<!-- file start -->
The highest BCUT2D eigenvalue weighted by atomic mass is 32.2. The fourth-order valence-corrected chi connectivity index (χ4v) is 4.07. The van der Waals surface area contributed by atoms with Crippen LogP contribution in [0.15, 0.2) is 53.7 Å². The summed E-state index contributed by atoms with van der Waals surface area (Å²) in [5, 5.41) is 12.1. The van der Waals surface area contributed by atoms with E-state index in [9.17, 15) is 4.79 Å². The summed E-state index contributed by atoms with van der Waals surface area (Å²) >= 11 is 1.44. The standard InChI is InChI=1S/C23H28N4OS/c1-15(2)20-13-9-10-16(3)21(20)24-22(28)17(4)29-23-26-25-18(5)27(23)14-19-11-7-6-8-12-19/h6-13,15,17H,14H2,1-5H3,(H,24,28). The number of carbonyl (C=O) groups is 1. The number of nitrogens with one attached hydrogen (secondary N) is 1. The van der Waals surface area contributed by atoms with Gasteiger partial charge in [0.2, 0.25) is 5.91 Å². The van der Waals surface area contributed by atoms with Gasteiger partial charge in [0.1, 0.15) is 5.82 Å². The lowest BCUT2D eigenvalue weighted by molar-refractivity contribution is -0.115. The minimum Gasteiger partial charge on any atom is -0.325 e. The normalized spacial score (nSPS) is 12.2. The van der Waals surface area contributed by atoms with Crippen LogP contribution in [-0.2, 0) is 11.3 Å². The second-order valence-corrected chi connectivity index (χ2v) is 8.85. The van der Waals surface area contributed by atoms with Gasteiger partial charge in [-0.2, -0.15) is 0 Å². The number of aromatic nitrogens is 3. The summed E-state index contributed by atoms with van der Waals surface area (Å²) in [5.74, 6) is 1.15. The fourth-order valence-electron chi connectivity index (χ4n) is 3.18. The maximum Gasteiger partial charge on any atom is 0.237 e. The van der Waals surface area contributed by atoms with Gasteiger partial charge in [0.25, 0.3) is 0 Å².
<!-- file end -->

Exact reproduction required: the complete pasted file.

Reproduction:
The highest BCUT2D eigenvalue weighted by atomic mass is 32.2. The fourth-order valence-corrected chi connectivity index (χ4v) is 4.07. The van der Waals surface area contributed by atoms with Crippen LogP contribution in [0.15, 0.2) is 53.7 Å². The summed E-state index contributed by atoms with van der Waals surface area (Å²) in [5, 5.41) is 12.1. The van der Waals surface area contributed by atoms with E-state index in [9.17, 15) is 4.79 Å². The summed E-state index contributed by atoms with van der Waals surface area (Å²) >= 11 is 1.44. The standard InChI is InChI=1S/C23H28N4OS/c1-15(2)20-13-9-10-16(3)21(20)24-22(28)17(4)29-23-26-25-18(5)27(23)14-19-11-7-6-8-12-19/h6-13,15,17H,14H2,1-5H3,(H,24,28). The number of carbonyl (C=O) groups is 1. The number of nitrogens with one attached hydrogen (secondary N) is 1. The van der Waals surface area contributed by atoms with Gasteiger partial charge in [0.2, 0.25) is 5.91 Å². The van der Waals surface area contributed by atoms with Gasteiger partial charge in [0.1, 0.15) is 5.82 Å². The lowest BCUT2D eigenvalue weighted by molar-refractivity contribution is -0.115. The minimum Gasteiger partial charge on any atom is -0.325 e. The normalized spacial score (nSPS) is 12.2. The van der Waals surface area contributed by atoms with Crippen LogP contribution in [-0.2, 0) is 11.3 Å². The second-order valence-corrected chi connectivity index (χ2v) is 8.85. The van der Waals surface area contributed by atoms with Gasteiger partial charge in [-0.2, -0.15) is 0 Å². The number of aromatic nitrogens is 3. The summed E-state index contributed by atoms with van der Waals surface area (Å²) in [5.74, 6) is 1.15. The fourth-order valence-electron chi connectivity index (χ4n) is 3.18. The maximum Gasteiger partial charge on any atom is 0.237 e. The van der Waals surface area contributed by atoms with Gasteiger partial charge in [0.25, 0.3) is 0 Å².